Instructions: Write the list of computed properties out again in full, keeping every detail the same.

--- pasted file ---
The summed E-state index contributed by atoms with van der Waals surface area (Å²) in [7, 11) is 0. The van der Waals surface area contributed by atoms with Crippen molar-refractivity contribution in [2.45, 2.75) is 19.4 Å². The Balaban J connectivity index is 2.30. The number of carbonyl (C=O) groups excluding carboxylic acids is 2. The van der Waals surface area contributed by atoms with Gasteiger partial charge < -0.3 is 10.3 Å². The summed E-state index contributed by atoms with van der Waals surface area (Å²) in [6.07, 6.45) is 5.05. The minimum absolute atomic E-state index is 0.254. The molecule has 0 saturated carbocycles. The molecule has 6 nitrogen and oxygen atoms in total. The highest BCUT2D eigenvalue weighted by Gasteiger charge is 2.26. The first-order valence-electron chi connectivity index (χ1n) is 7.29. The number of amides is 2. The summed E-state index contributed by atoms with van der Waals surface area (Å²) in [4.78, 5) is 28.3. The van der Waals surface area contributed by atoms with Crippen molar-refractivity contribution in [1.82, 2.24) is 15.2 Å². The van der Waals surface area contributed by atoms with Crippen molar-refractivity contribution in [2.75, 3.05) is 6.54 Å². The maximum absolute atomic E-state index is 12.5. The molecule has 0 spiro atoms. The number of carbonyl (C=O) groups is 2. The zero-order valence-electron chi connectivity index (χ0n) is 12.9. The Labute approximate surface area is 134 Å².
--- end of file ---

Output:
The summed E-state index contributed by atoms with van der Waals surface area (Å²) in [7, 11) is 0. The van der Waals surface area contributed by atoms with Crippen molar-refractivity contribution in [2.45, 2.75) is 19.4 Å². The Balaban J connectivity index is 2.30. The number of carbonyl (C=O) groups excluding carboxylic acids is 2. The van der Waals surface area contributed by atoms with Gasteiger partial charge < -0.3 is 10.3 Å². The summed E-state index contributed by atoms with van der Waals surface area (Å²) in [6.07, 6.45) is 5.05. The minimum absolute atomic E-state index is 0.254. The molecule has 0 saturated carbocycles. The molecule has 6 nitrogen and oxygen atoms in total. The highest BCUT2D eigenvalue weighted by Gasteiger charge is 2.26. The first-order valence-electron chi connectivity index (χ1n) is 7.29. The number of amides is 2. The summed E-state index contributed by atoms with van der Waals surface area (Å²) in [4.78, 5) is 28.3. The van der Waals surface area contributed by atoms with Crippen molar-refractivity contribution in [1.82, 2.24) is 15.2 Å². The van der Waals surface area contributed by atoms with Crippen molar-refractivity contribution in [2.75, 3.05) is 6.54 Å². The maximum absolute atomic E-state index is 12.5. The molecule has 0 spiro atoms. The number of carbonyl (C=O) groups is 2. The zero-order valence-electron chi connectivity index (χ0n) is 12.9. The Labute approximate surface area is 134 Å².